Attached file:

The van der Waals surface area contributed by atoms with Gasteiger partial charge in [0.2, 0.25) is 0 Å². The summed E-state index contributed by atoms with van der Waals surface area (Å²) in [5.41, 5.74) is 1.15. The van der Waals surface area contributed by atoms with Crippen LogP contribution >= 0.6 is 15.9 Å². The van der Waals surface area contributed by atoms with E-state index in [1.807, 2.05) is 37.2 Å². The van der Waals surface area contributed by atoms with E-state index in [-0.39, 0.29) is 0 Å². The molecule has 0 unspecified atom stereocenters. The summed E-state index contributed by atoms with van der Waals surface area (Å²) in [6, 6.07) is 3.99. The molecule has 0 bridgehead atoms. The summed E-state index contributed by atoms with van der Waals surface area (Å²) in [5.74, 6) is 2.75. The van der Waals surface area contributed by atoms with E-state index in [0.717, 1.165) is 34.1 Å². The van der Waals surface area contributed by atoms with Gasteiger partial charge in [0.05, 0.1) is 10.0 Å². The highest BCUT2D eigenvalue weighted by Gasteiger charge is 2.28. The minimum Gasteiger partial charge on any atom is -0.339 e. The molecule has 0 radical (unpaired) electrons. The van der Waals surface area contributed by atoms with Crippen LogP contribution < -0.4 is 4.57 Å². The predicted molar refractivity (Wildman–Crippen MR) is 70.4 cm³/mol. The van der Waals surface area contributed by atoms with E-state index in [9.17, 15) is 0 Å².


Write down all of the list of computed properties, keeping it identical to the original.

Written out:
The van der Waals surface area contributed by atoms with Gasteiger partial charge in [0.2, 0.25) is 0 Å². The summed E-state index contributed by atoms with van der Waals surface area (Å²) in [5.41, 5.74) is 1.15. The van der Waals surface area contributed by atoms with Crippen LogP contribution >= 0.6 is 15.9 Å². The van der Waals surface area contributed by atoms with E-state index in [1.807, 2.05) is 37.2 Å². The van der Waals surface area contributed by atoms with E-state index in [-0.39, 0.29) is 0 Å². The molecule has 0 unspecified atom stereocenters. The summed E-state index contributed by atoms with van der Waals surface area (Å²) in [6, 6.07) is 3.99. The molecule has 0 bridgehead atoms. The summed E-state index contributed by atoms with van der Waals surface area (Å²) in [5.74, 6) is 2.75. The van der Waals surface area contributed by atoms with E-state index in [0.717, 1.165) is 34.1 Å². The van der Waals surface area contributed by atoms with Gasteiger partial charge in [0.05, 0.1) is 10.0 Å². The highest BCUT2D eigenvalue weighted by Gasteiger charge is 2.28. The minimum Gasteiger partial charge on any atom is -0.339 e. The molecule has 0 radical (unpaired) electrons. The van der Waals surface area contributed by atoms with Crippen LogP contribution < -0.4 is 4.57 Å². The predicted molar refractivity (Wildman–Crippen MR) is 70.4 cm³/mol. The van der Waals surface area contributed by atoms with E-state index in [9.17, 15) is 0 Å².